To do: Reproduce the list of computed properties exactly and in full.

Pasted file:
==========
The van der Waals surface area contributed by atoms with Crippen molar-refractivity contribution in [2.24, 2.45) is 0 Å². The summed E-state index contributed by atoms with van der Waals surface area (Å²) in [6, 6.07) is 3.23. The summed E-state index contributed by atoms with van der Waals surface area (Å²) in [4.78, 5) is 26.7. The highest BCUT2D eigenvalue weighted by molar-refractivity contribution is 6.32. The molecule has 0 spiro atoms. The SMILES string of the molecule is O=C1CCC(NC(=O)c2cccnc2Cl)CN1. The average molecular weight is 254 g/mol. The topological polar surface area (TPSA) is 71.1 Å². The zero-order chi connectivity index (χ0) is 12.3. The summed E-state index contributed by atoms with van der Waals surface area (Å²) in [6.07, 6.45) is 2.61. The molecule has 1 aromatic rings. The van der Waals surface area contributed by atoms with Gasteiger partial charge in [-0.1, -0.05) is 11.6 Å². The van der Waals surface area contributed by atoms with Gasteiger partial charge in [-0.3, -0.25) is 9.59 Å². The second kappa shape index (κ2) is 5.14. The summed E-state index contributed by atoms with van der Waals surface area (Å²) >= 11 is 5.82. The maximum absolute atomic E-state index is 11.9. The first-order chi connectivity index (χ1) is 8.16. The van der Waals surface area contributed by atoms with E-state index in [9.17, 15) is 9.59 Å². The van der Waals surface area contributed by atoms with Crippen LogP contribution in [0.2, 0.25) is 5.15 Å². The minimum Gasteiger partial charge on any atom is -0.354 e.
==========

The van der Waals surface area contributed by atoms with Crippen molar-refractivity contribution in [2.24, 2.45) is 0 Å². The summed E-state index contributed by atoms with van der Waals surface area (Å²) in [6, 6.07) is 3.23. The summed E-state index contributed by atoms with van der Waals surface area (Å²) in [4.78, 5) is 26.7. The highest BCUT2D eigenvalue weighted by molar-refractivity contribution is 6.32. The molecule has 0 spiro atoms. The SMILES string of the molecule is O=C1CCC(NC(=O)c2cccnc2Cl)CN1. The average molecular weight is 254 g/mol. The topological polar surface area (TPSA) is 71.1 Å². The zero-order chi connectivity index (χ0) is 12.3. The summed E-state index contributed by atoms with van der Waals surface area (Å²) in [6.07, 6.45) is 2.61. The molecule has 1 aromatic rings. The van der Waals surface area contributed by atoms with Gasteiger partial charge in [-0.1, -0.05) is 11.6 Å². The van der Waals surface area contributed by atoms with Gasteiger partial charge in [-0.3, -0.25) is 9.59 Å². The second kappa shape index (κ2) is 5.14. The summed E-state index contributed by atoms with van der Waals surface area (Å²) >= 11 is 5.82. The maximum absolute atomic E-state index is 11.9. The first-order chi connectivity index (χ1) is 8.16. The van der Waals surface area contributed by atoms with E-state index in [9.17, 15) is 9.59 Å². The van der Waals surface area contributed by atoms with Crippen LogP contribution in [0.2, 0.25) is 5.15 Å². The minimum Gasteiger partial charge on any atom is -0.354 e.